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  • Place of origin:

    Etruria (made)

  • Date:

    1769-1780 (made)

  • Artist/Maker:

    Stella, Jacques, born 1596 - died 1657 (designer)
    Josiah Wedgwood and Sons (manufacturer)

  • Materials and Techniques:

    Black basalt with applied and moulded decoration in relief

  • Credit Line:

    Transferred from the Museum of Practical Geology, Jermyn Street

  • Museum number:


  • Gallery location:

    British Galleries, Room 118, The Wolfson Gallery, case 2

Object Type
The vase was purely decorative and would have been displayed in a domestic interior, possibly on a mantelpiece, where it may have been flanked by other, smaller vases.

Design & Designing
Josiah Wedgwood's move into vase production coincided with the fashionable world taking up the vase as a symbol of the new 'antique' style. The demand for 'antique' vases was so great that, in addition to copying surviving Classical antiquities, manufacturers took designs from prints of the 17th and 18th centuries. Some of these prints were highly fanciful inventions, which were not seriously intended as models for production. Wedgwood adapted the design here from the Livre de Vases put together by the French painter Jacques Stella (1596-1657). Wedgwood further dramatised Stella's design by adding scales to the fish tail and increasing the height of the plinth. He described Stella's book, published in 1667, as 'an admirable one indeed', and commented that 'many good things may be made out of [it]'. Wedgwood based at least four of his vase shapes on designs by Stella.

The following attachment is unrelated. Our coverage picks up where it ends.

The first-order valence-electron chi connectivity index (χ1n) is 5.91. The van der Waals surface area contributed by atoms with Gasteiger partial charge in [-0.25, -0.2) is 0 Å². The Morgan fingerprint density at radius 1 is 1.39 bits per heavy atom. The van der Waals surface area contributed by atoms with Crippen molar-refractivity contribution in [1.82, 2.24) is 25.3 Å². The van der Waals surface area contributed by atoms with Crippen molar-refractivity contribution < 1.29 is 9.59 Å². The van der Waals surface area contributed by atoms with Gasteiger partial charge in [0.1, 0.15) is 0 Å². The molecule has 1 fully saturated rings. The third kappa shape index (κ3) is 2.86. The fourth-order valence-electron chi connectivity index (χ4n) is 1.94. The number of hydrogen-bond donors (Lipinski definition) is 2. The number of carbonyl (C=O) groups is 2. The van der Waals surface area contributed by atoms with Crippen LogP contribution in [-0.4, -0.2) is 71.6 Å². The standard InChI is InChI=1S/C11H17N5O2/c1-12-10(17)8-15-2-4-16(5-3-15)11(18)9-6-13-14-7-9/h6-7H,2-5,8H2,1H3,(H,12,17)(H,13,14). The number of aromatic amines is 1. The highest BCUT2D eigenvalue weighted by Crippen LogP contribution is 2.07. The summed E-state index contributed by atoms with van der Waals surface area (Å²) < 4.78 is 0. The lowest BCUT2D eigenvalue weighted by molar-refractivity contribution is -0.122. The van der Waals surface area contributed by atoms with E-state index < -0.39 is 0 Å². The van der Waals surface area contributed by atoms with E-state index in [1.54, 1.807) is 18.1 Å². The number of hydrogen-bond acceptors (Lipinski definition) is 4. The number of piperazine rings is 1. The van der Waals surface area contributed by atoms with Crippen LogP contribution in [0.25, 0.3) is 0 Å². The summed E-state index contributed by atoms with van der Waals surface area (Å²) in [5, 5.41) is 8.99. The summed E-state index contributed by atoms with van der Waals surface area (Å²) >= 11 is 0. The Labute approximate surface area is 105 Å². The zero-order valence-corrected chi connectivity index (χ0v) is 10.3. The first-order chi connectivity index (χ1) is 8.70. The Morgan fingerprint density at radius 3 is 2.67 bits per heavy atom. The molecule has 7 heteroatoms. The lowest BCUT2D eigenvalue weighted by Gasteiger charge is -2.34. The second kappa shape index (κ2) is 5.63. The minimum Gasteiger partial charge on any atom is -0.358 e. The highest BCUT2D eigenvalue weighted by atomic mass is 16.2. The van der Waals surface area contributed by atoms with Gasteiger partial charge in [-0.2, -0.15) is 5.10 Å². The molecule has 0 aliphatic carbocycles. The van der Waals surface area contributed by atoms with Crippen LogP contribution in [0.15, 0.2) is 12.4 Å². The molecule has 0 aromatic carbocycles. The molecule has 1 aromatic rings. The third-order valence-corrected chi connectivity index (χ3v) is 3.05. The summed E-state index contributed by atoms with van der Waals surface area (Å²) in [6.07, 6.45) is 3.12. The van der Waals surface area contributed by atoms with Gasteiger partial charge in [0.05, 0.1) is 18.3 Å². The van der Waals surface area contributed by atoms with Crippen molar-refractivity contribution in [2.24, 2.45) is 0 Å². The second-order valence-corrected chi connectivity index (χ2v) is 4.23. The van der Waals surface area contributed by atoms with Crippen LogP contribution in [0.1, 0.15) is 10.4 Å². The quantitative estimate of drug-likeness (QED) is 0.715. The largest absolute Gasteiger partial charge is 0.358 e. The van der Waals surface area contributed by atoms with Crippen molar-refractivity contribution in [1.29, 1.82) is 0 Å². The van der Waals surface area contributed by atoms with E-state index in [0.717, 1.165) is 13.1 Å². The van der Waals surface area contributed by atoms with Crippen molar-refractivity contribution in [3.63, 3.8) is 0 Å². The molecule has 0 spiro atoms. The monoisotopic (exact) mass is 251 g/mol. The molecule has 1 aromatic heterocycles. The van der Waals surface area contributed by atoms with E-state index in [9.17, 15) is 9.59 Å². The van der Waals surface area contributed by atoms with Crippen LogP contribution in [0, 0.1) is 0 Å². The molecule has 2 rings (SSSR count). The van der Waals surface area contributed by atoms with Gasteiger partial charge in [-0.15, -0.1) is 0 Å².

Materials & Making
The vase is made of Black Basalt, one of several types of pottery that Wedgwood (1730-1795) introduced or refined. The colour came from 'Carr', an oxide of iron suspended in water that had flowed through coal seams and mines.

Physical description

Vase of black basalt, with applied and moulded decoration in relief. The ovoid body and flattened top are in one piece decorated with a band of fret-pattern round the shoulder and festoons of drapery below; tall circular foot resting on a high square plinth. From the top rises a dolphin's tail, arched to form a handle at the base of which is applied a grotesque mask; a similar mask is placed on the front of the body forming the spout.

Place of Origin

Etruria (made)


1769-1780 (made)


Stella, Jacques, born 1596 - died 1657 (designer)
Josiah Wedgwood and Sons (manufacturer)

Materials and Techniques

Black basalt with applied and moulded decoration in relief

Marks and inscriptions

Maker's identification; in applied circular seal


Height: 32.07 cm, Diameter: 13.97 cm

Object history note

Jermyn Street Collection.

Based on a design in the Livre de vases, published in 1667, by Jacques Stella (born in Lyon, France, in 1596, died in Paris in 1657); Made at Josiah Wedgwood's factory, Etruria, Staffordshire

Descriptive line

Ewer, black basalt with applied and moulded decoration in relief, based on a design in the Livre de vases, published in 1667, by Jacques Stella, made at Josiah Wedgwood's factory, Etruria, Staffordshire, 1769-1780

Bibliographic References (Citation, Note/Abstract, NAL no)

Young, Hilary (ed.). The Genius of Wedgwood. London : Victoria & Albert Museum, 1995

Labels and date

made at the factory of Josiah Wedgwood, Etruria, Staffordshire, 1769-1780
Black Basalt

2398-1901 Jermyn Street Collection

The source for the design of this vase is a print of 1667 by Jacques Stella. [23/05/2008]




Applied work; Moulded

Subjects depicted

Banners; Masks; Key pattern; Rosettes; Scale pattern


Ceramics; Stoneware; Vases; Containers


Ceramics Collection

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